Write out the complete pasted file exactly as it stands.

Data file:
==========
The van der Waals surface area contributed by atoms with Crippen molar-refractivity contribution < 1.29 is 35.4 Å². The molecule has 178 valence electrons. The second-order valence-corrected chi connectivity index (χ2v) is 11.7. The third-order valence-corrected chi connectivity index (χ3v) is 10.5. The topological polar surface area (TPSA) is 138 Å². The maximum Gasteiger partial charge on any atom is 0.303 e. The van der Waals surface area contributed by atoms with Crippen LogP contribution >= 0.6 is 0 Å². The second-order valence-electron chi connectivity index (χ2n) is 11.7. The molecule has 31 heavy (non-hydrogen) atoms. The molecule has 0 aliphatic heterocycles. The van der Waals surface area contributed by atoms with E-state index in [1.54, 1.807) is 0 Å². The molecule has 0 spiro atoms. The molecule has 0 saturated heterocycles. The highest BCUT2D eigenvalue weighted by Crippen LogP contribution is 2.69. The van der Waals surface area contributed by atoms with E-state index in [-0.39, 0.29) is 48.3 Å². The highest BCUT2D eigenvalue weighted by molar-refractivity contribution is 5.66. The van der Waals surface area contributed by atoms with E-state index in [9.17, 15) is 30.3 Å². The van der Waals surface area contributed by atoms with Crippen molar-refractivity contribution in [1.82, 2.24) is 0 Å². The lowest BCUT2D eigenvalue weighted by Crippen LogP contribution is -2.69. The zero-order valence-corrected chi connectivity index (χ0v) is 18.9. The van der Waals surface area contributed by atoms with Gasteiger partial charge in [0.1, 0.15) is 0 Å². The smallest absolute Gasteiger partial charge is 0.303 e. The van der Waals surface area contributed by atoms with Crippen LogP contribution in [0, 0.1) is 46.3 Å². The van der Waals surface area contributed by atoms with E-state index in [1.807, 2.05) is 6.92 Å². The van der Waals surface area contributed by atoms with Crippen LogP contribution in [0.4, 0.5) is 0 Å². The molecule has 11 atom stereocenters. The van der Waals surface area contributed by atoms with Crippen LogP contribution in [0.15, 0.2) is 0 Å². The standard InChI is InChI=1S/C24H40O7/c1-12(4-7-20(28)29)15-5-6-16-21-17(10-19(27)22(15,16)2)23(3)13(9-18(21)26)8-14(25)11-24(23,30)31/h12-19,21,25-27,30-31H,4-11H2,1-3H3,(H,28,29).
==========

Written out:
The van der Waals surface area contributed by atoms with Crippen molar-refractivity contribution < 1.29 is 35.4 Å². The molecule has 178 valence electrons. The second-order valence-corrected chi connectivity index (χ2v) is 11.7. The third-order valence-corrected chi connectivity index (χ3v) is 10.5. The topological polar surface area (TPSA) is 138 Å². The maximum Gasteiger partial charge on any atom is 0.303 e. The van der Waals surface area contributed by atoms with Crippen LogP contribution >= 0.6 is 0 Å². The second-order valence-electron chi connectivity index (χ2n) is 11.7. The molecule has 31 heavy (non-hydrogen) atoms. The molecule has 0 aliphatic heterocycles. The van der Waals surface area contributed by atoms with E-state index in [1.54, 1.807) is 0 Å². The molecule has 0 spiro atoms. The molecule has 0 saturated heterocycles. The highest BCUT2D eigenvalue weighted by Crippen LogP contribution is 2.69. The van der Waals surface area contributed by atoms with E-state index in [-0.39, 0.29) is 48.3 Å². The highest BCUT2D eigenvalue weighted by molar-refractivity contribution is 5.66. The van der Waals surface area contributed by atoms with E-state index in [9.17, 15) is 30.3 Å². The van der Waals surface area contributed by atoms with Crippen molar-refractivity contribution in [1.82, 2.24) is 0 Å². The lowest BCUT2D eigenvalue weighted by Crippen LogP contribution is -2.69. The zero-order valence-corrected chi connectivity index (χ0v) is 18.9. The van der Waals surface area contributed by atoms with Gasteiger partial charge in [0.1, 0.15) is 0 Å². The smallest absolute Gasteiger partial charge is 0.303 e. The van der Waals surface area contributed by atoms with Crippen LogP contribution in [0, 0.1) is 46.3 Å². The van der Waals surface area contributed by atoms with E-state index in [1.807, 2.05) is 6.92 Å². The van der Waals surface area contributed by atoms with Crippen LogP contribution in [0.4, 0.5) is 0 Å². The molecule has 11 atom stereocenters. The van der Waals surface area contributed by atoms with Crippen LogP contribution in [0.15, 0.2) is 0 Å². The standard InChI is InChI=1S/C24H40O7/c1-12(4-7-20(28)29)15-5-6-16-21-17(10-19(27)22(15,16)2)23(3)13(9-18(21)26)8-14(25)11-24(23,30)31/h12-19,21,25-27,30-31H,4-11H2,1-3H3,(H,28,29).